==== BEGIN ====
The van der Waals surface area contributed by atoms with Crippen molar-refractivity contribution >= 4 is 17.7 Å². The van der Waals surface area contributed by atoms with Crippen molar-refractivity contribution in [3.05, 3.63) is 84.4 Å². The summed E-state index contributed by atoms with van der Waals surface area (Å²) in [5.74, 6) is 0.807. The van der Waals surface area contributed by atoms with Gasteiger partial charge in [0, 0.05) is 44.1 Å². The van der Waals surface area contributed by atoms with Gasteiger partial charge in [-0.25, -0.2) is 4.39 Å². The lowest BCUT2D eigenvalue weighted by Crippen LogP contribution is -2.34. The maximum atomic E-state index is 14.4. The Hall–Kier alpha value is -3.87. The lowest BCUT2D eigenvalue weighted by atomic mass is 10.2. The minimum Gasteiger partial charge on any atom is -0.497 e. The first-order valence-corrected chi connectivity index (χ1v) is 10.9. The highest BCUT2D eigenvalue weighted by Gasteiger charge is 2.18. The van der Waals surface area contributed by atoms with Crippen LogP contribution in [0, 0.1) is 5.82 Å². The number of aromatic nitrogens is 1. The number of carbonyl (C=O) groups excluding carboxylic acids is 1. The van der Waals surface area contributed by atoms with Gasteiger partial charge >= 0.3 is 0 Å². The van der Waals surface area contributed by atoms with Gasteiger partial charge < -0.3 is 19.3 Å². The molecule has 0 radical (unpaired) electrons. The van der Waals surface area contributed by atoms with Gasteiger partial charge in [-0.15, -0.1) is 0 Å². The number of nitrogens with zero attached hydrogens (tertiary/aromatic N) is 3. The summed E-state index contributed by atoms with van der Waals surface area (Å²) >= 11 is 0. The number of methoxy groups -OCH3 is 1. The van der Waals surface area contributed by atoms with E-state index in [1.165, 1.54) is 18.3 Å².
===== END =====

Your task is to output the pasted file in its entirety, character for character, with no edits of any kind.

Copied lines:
The van der Waals surface area contributed by atoms with Crippen molar-refractivity contribution >= 4 is 17.7 Å². The van der Waals surface area contributed by atoms with Crippen molar-refractivity contribution in [3.05, 3.63) is 84.4 Å². The summed E-state index contributed by atoms with van der Waals surface area (Å²) in [5.74, 6) is 0.807. The van der Waals surface area contributed by atoms with Gasteiger partial charge in [0, 0.05) is 44.1 Å². The van der Waals surface area contributed by atoms with Gasteiger partial charge in [-0.25, -0.2) is 4.39 Å². The lowest BCUT2D eigenvalue weighted by Crippen LogP contribution is -2.34. The maximum atomic E-state index is 14.4. The Hall–Kier alpha value is -3.87. The lowest BCUT2D eigenvalue weighted by atomic mass is 10.2. The minimum Gasteiger partial charge on any atom is -0.497 e. The first-order valence-corrected chi connectivity index (χ1v) is 10.9. The highest BCUT2D eigenvalue weighted by Gasteiger charge is 2.18. The van der Waals surface area contributed by atoms with Crippen LogP contribution in [0, 0.1) is 5.82 Å². The number of aromatic nitrogens is 1. The number of carbonyl (C=O) groups excluding carboxylic acids is 1. The van der Waals surface area contributed by atoms with Gasteiger partial charge >= 0.3 is 0 Å². The van der Waals surface area contributed by atoms with Gasteiger partial charge < -0.3 is 19.3 Å². The molecule has 0 radical (unpaired) electrons. The van der Waals surface area contributed by atoms with Gasteiger partial charge in [-0.15, -0.1) is 0 Å². The number of nitrogens with zero attached hydrogens (tertiary/aromatic N) is 3. The summed E-state index contributed by atoms with van der Waals surface area (Å²) >= 11 is 0. The number of methoxy groups -OCH3 is 1. The van der Waals surface area contributed by atoms with E-state index in [1.165, 1.54) is 18.3 Å².